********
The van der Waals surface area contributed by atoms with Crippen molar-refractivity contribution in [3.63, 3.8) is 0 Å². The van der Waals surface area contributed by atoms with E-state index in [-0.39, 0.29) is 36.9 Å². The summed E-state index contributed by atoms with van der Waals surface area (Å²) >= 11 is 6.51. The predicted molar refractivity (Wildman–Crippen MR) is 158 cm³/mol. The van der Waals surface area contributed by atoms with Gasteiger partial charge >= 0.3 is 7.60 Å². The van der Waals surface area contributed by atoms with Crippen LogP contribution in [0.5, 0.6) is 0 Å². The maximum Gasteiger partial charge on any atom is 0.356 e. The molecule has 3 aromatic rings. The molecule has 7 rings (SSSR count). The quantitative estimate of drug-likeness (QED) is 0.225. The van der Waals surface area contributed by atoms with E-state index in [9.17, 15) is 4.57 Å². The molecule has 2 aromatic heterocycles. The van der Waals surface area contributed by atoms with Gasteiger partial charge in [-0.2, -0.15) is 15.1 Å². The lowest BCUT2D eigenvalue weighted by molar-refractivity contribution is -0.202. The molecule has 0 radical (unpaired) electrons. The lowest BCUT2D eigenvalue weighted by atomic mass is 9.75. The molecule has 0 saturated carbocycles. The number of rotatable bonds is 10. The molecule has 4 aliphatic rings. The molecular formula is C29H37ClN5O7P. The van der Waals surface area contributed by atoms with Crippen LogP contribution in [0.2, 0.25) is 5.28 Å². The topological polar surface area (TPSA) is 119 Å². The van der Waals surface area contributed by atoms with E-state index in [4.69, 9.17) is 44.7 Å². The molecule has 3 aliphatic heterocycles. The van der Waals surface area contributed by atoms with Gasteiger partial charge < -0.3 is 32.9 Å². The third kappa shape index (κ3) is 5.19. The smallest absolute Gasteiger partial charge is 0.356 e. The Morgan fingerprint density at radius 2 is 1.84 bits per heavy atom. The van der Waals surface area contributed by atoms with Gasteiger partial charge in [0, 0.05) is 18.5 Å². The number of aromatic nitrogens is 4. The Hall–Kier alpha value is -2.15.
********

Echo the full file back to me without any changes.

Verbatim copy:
The van der Waals surface area contributed by atoms with Crippen molar-refractivity contribution in [3.63, 3.8) is 0 Å². The van der Waals surface area contributed by atoms with E-state index in [-0.39, 0.29) is 36.9 Å². The summed E-state index contributed by atoms with van der Waals surface area (Å²) >= 11 is 6.51. The predicted molar refractivity (Wildman–Crippen MR) is 158 cm³/mol. The van der Waals surface area contributed by atoms with Gasteiger partial charge >= 0.3 is 7.60 Å². The van der Waals surface area contributed by atoms with Crippen LogP contribution in [0.5, 0.6) is 0 Å². The maximum Gasteiger partial charge on any atom is 0.356 e. The molecule has 3 aromatic rings. The molecule has 7 rings (SSSR count). The quantitative estimate of drug-likeness (QED) is 0.225. The van der Waals surface area contributed by atoms with E-state index in [9.17, 15) is 4.57 Å². The molecule has 2 aromatic heterocycles. The van der Waals surface area contributed by atoms with Gasteiger partial charge in [-0.2, -0.15) is 15.1 Å². The lowest BCUT2D eigenvalue weighted by molar-refractivity contribution is -0.202. The molecule has 0 radical (unpaired) electrons. The lowest BCUT2D eigenvalue weighted by atomic mass is 9.75. The molecule has 0 saturated carbocycles. The number of rotatable bonds is 10. The molecule has 4 aliphatic rings. The molecular formula is C29H37ClN5O7P. The van der Waals surface area contributed by atoms with Crippen LogP contribution in [0.2, 0.25) is 5.28 Å². The topological polar surface area (TPSA) is 119 Å². The van der Waals surface area contributed by atoms with E-state index in [4.69, 9.17) is 44.7 Å². The molecule has 3 aliphatic heterocycles. The van der Waals surface area contributed by atoms with Gasteiger partial charge < -0.3 is 32.9 Å². The third kappa shape index (κ3) is 5.19. The smallest absolute Gasteiger partial charge is 0.356 e. The Morgan fingerprint density at radius 2 is 1.84 bits per heavy atom. The van der Waals surface area contributed by atoms with Gasteiger partial charge in [0, 0.05) is 18.5 Å². The number of aromatic nitrogens is 4. The Hall–Kier alpha value is -2.15.